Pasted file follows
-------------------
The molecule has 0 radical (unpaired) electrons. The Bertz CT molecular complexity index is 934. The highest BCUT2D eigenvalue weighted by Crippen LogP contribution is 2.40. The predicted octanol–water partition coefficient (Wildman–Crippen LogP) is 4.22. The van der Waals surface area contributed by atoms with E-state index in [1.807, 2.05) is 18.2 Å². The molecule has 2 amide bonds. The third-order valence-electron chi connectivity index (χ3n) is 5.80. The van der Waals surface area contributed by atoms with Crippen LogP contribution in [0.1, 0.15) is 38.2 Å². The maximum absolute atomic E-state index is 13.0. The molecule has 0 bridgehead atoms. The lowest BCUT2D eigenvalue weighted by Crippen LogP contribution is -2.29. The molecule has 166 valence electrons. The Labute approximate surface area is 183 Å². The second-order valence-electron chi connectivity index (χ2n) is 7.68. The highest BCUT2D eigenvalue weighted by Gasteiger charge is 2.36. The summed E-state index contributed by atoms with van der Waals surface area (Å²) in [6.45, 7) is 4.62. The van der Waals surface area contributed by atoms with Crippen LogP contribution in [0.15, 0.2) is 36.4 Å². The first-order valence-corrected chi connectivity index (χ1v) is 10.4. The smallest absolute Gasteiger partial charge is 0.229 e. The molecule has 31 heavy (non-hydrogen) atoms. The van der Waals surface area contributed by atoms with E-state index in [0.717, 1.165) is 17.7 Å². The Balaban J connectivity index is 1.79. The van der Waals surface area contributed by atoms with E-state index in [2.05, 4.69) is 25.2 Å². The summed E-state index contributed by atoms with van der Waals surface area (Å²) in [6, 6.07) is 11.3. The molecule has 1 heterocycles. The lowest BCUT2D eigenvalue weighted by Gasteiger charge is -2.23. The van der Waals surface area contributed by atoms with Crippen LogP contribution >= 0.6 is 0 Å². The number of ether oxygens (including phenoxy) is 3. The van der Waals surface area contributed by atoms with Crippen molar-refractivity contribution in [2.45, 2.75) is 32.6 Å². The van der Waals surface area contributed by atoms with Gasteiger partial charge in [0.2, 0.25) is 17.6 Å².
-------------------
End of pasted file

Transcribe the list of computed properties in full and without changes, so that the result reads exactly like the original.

The molecule has 0 radical (unpaired) electrons. The Bertz CT molecular complexity index is 934. The highest BCUT2D eigenvalue weighted by Crippen LogP contribution is 2.40. The predicted octanol–water partition coefficient (Wildman–Crippen LogP) is 4.22. The van der Waals surface area contributed by atoms with E-state index in [1.807, 2.05) is 18.2 Å². The molecule has 2 amide bonds. The third-order valence-electron chi connectivity index (χ3n) is 5.80. The van der Waals surface area contributed by atoms with Crippen LogP contribution in [0.1, 0.15) is 38.2 Å². The maximum absolute atomic E-state index is 13.0. The molecule has 0 bridgehead atoms. The lowest BCUT2D eigenvalue weighted by Crippen LogP contribution is -2.29. The molecule has 166 valence electrons. The Labute approximate surface area is 183 Å². The second-order valence-electron chi connectivity index (χ2n) is 7.68. The highest BCUT2D eigenvalue weighted by Gasteiger charge is 2.36. The summed E-state index contributed by atoms with van der Waals surface area (Å²) in [6.45, 7) is 4.62. The van der Waals surface area contributed by atoms with Crippen LogP contribution in [0.15, 0.2) is 36.4 Å². The first-order valence-corrected chi connectivity index (χ1v) is 10.4. The smallest absolute Gasteiger partial charge is 0.229 e. The molecule has 31 heavy (non-hydrogen) atoms. The van der Waals surface area contributed by atoms with E-state index in [0.717, 1.165) is 17.7 Å². The Balaban J connectivity index is 1.79. The van der Waals surface area contributed by atoms with E-state index in [2.05, 4.69) is 25.2 Å². The summed E-state index contributed by atoms with van der Waals surface area (Å²) in [6, 6.07) is 11.3. The molecule has 1 heterocycles. The lowest BCUT2D eigenvalue weighted by Gasteiger charge is -2.23. The van der Waals surface area contributed by atoms with Crippen LogP contribution >= 0.6 is 0 Å². The number of ether oxygens (including phenoxy) is 3. The van der Waals surface area contributed by atoms with Crippen molar-refractivity contribution in [2.45, 2.75) is 32.6 Å². The van der Waals surface area contributed by atoms with Gasteiger partial charge in [0.2, 0.25) is 17.6 Å².